I’ve always wanted to write a novel about the Midwest. Wisconsin is where I was born and raised. It’s where my heart is. My family still lives there, in the Madison and Green Bay areas. Though I’ve now spent more time on the East Coast than in the Midwest, I’ll always feel like a Midwestern girl. I love the pace of life there, the kindness of the people, the undulating, wide open stretches of land, the ways in which life is tied to the seasons. As much as this book is a valentine to my four-year-old son, it is also a valentine to the Midwest. 5. Ellen, Lanie, and Rob are all such strong characters. Is there one you identified with more than the others?
It’s funny. The first character I had in mind when I began writing the novel was Ellen. I knew that I wanted to write about a baker at a certain place in her life. I also knew that she had a sister, but it wasn’t clear to me what Lanie’s occupation (and preoccupations) would be. I think it’s fair to say I identified with both Ellen and Lanie. I share Ellen’s fondness for good grammar and (I hope) her sense of humor; as for Lanie, she was probably an easier character to write in the end simply because I’d lived those early years with baby fairly recently. The sleep deprivation, the wonderful firsts, the fat cheeks and baby smell were still fresh in my mind. I enjoyed writing Rob’s character because I can only imagine what it must feel like to be on the other side of a relationship with a new, slightly obsessed, mom. 6. You go into great detail about the professions of Ellen, Lanie, and Rob. What kind of research did you do in writing this book?
I traveled to a kringle shop in Racine, Wisconsin, to make sure I had the details right about the baking process for such a large number of kringles. The folks at Bendtsen’s Bakery were tremendously helpful and generous with their time (they also happen to make the world’s most divine kringle, which is available online). As for Lanie’s job, I had some experience with the law as a paralegal and then as a short stint as a law student. I’ve always admired the power of the law to help people in dire situations. I hoped to convey that through Lanie’s work. Rob’s profession was more of a stretch, but I wanted something that would stand in contrast to Lanie’s profession— a job that was more precise with fewer gray areas. 7. Do you think about your future readers as you write? What do you hope they’ll take away from the novel?
Writing a novel was a bit of a foreign process to me, as I used to be a book editor, sitting on the other side of the desk. Whenever I stopped to think about who the book’s audience might actually be, it was like putting on literary handcuffs. Too many censors! I tried to write what was true to me. I suppose the reader I was most concerned about was my mom since she knows the Midwest like the back of her hand. A few things that I do hope readers will take away from this novel: a sense for the rhythms of a Midwestern life; a story that will remind them of someone in their own lives—whether a mother, a sister, or friend—who helped shape them; a reminder that no matter what life throws at you, you can always find three good things; and, last but not least, a new (or rekindled) love for the wonderful Danish pastry that is kringle. 8. What other authors do you admire? Were there any other books that you looked to as you wrote Three Good Things?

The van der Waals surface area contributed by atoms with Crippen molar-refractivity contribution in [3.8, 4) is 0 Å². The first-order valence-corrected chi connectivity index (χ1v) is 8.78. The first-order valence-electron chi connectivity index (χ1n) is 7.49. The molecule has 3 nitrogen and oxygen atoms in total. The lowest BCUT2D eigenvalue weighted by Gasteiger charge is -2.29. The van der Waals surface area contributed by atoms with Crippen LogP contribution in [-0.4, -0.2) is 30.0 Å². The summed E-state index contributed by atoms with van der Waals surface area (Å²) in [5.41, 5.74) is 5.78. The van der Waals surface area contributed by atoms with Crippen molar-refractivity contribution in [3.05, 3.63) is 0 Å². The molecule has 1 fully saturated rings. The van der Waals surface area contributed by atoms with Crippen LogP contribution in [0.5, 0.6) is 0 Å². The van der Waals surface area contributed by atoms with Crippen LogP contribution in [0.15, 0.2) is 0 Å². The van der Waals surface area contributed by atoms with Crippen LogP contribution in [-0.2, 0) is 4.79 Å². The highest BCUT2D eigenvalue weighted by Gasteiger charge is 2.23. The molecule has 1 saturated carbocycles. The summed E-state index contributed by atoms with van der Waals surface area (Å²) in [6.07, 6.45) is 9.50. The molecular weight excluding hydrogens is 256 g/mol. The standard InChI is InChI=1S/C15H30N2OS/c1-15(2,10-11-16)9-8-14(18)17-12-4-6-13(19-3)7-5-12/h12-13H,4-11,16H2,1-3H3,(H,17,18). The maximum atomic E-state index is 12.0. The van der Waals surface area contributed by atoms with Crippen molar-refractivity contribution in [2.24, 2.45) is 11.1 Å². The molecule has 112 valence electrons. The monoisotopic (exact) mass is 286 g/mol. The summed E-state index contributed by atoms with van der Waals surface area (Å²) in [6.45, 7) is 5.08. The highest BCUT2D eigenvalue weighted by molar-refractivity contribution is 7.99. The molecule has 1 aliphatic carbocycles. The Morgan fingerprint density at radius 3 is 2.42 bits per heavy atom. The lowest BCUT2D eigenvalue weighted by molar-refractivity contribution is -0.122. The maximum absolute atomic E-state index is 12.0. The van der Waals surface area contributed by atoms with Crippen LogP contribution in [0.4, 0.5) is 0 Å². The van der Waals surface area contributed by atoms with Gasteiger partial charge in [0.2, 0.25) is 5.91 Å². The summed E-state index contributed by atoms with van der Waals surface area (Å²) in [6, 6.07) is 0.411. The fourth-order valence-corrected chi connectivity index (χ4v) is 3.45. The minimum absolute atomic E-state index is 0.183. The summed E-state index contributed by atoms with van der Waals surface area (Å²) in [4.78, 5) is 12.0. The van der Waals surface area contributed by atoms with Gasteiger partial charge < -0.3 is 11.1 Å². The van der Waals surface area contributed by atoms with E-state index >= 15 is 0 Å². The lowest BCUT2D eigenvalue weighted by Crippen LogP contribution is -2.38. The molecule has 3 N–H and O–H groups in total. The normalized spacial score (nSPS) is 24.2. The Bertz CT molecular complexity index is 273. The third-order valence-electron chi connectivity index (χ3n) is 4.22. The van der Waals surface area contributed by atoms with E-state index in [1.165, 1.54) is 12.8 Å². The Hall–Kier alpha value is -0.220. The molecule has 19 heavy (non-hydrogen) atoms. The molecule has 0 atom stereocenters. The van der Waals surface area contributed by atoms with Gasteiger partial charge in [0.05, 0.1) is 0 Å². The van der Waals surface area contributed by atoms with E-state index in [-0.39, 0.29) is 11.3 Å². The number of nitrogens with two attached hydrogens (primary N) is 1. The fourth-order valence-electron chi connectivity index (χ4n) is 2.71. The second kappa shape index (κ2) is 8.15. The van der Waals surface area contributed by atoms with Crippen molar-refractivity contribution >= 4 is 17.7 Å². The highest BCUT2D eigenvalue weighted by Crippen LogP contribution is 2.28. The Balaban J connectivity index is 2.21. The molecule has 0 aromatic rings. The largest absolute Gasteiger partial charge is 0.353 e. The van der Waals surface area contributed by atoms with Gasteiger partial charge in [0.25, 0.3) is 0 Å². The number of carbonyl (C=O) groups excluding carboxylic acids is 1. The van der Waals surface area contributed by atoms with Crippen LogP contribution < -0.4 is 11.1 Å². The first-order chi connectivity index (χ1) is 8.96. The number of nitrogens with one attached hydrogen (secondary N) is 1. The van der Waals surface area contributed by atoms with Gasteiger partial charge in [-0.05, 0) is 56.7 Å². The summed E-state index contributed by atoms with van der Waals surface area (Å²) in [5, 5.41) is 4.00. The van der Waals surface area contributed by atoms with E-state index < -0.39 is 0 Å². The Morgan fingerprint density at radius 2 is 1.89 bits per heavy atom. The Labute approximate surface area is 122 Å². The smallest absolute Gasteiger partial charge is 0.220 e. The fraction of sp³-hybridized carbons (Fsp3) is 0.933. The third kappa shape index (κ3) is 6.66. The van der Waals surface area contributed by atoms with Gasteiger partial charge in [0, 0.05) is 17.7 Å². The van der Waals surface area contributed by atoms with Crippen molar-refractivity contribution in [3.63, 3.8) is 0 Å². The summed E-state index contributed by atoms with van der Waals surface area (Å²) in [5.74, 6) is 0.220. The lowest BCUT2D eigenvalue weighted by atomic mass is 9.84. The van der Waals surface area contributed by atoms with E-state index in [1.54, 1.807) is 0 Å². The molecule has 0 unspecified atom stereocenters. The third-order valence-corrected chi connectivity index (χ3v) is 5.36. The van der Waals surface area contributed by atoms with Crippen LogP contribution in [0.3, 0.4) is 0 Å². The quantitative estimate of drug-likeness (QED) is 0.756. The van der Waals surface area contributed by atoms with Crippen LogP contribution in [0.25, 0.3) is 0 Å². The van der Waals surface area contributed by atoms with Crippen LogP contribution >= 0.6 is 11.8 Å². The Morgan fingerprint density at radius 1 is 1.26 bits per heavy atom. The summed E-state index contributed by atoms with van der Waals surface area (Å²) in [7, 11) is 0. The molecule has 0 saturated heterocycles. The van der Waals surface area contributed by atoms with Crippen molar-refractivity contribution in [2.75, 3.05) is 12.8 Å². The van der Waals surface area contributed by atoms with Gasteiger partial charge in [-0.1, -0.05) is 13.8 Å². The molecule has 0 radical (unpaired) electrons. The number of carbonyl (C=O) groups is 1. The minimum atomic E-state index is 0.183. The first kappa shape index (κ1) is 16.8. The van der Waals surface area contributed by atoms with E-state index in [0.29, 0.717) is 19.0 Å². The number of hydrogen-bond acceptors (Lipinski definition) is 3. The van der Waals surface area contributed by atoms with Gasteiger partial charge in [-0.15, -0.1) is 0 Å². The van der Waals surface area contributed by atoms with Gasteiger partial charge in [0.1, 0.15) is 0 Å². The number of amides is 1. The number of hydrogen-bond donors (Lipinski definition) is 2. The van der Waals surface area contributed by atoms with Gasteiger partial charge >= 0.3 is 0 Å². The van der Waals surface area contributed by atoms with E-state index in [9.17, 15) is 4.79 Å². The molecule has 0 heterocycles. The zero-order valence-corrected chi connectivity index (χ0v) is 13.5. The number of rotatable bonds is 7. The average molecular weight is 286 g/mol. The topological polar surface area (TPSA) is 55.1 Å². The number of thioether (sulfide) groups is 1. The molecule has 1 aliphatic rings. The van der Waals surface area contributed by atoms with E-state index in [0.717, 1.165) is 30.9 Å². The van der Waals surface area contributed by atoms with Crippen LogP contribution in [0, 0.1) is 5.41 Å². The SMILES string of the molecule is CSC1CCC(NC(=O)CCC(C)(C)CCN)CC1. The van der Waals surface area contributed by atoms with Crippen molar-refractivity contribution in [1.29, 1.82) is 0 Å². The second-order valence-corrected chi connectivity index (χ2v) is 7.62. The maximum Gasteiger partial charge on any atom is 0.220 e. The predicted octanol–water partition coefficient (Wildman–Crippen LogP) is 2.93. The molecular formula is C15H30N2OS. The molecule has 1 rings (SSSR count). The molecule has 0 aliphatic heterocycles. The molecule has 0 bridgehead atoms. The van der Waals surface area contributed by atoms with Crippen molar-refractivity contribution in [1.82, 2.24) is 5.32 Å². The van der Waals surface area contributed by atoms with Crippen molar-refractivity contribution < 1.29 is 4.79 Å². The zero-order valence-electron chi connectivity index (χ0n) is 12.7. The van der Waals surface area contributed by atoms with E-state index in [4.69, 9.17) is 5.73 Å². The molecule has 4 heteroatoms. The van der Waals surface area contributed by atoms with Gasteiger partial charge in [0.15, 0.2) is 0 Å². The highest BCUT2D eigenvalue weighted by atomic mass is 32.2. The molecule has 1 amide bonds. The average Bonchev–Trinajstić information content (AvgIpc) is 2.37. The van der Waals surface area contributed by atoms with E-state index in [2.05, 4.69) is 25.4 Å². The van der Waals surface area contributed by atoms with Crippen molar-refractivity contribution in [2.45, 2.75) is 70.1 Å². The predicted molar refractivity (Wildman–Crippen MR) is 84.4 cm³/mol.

Boy, there are so many authors I love to read, this might be the toughest question of all. Elizabeth Strout, Charles Baxter, John Updike, Pat Conroy, Anita Shreve, and Garrison Keillor are all at the top of the list. But I also love good summer reads, often with a funny bent, for which I can thank Elin Hilderbrand, Nancy Thayer, Jennifer Weiner, Claire Cook, Emily Giffin, Barbara O’Neal, and Elinor Lipman, to name just a few. While I didn’t look to any particular books while writing, I was inspired by plenty of good grammar guides. 9. This is your first novel. How did you start writing?
My son was nearly a year and a half old. Life was beginning to return somewhat to normal, meaning I wasn’t constantly exhausted. I started writing at nights after he went to bed and then I’d catch some time when he’d take a rare nap. I had the character of Ellen, the notion of a book about sisters set in the Midwest, and the kringle theme kicking about in my brain for about a year before I actually began writing. 10. What is your writing process like? Where do your ideas come from?
I wrote the first draft fairly quickly (in about a year), but then there were many revisions after that. I need to get the words down or a scene written first, then I can go back and revise and tweak language. I won’t say that I always have the plot figured out because that would be a lie; to the contrary, the characters in this book often surprised me with the arcs that their narratives ultimately took. But I usually start with an idea for who the main characters will be and what the setting will be. Setting is very important to me, even as a reader. I like to know where I am, feel the air, see the land. It’s essentially another character in my mind. As for ideas, they come from any and all parts of a day. My family is very worried that they’ll one day see themselves in my pages. I’m also a good eavesdropper! 11. What are you currently working on? Any new projects in the works?
I’m currently working on my second novel, which is about a young mom who recently lost her husband in a car crash and the fallout that comes from that event. It’s an entirely different cast of characters and the novel is set in southern Florida. I’ve had to do a fair amount of research for the new book, so it’s been both challenging and rewarding to learn about things as various as acupuncture, marine biology, Floridian culture, crab migration patterns, and second-hand shops.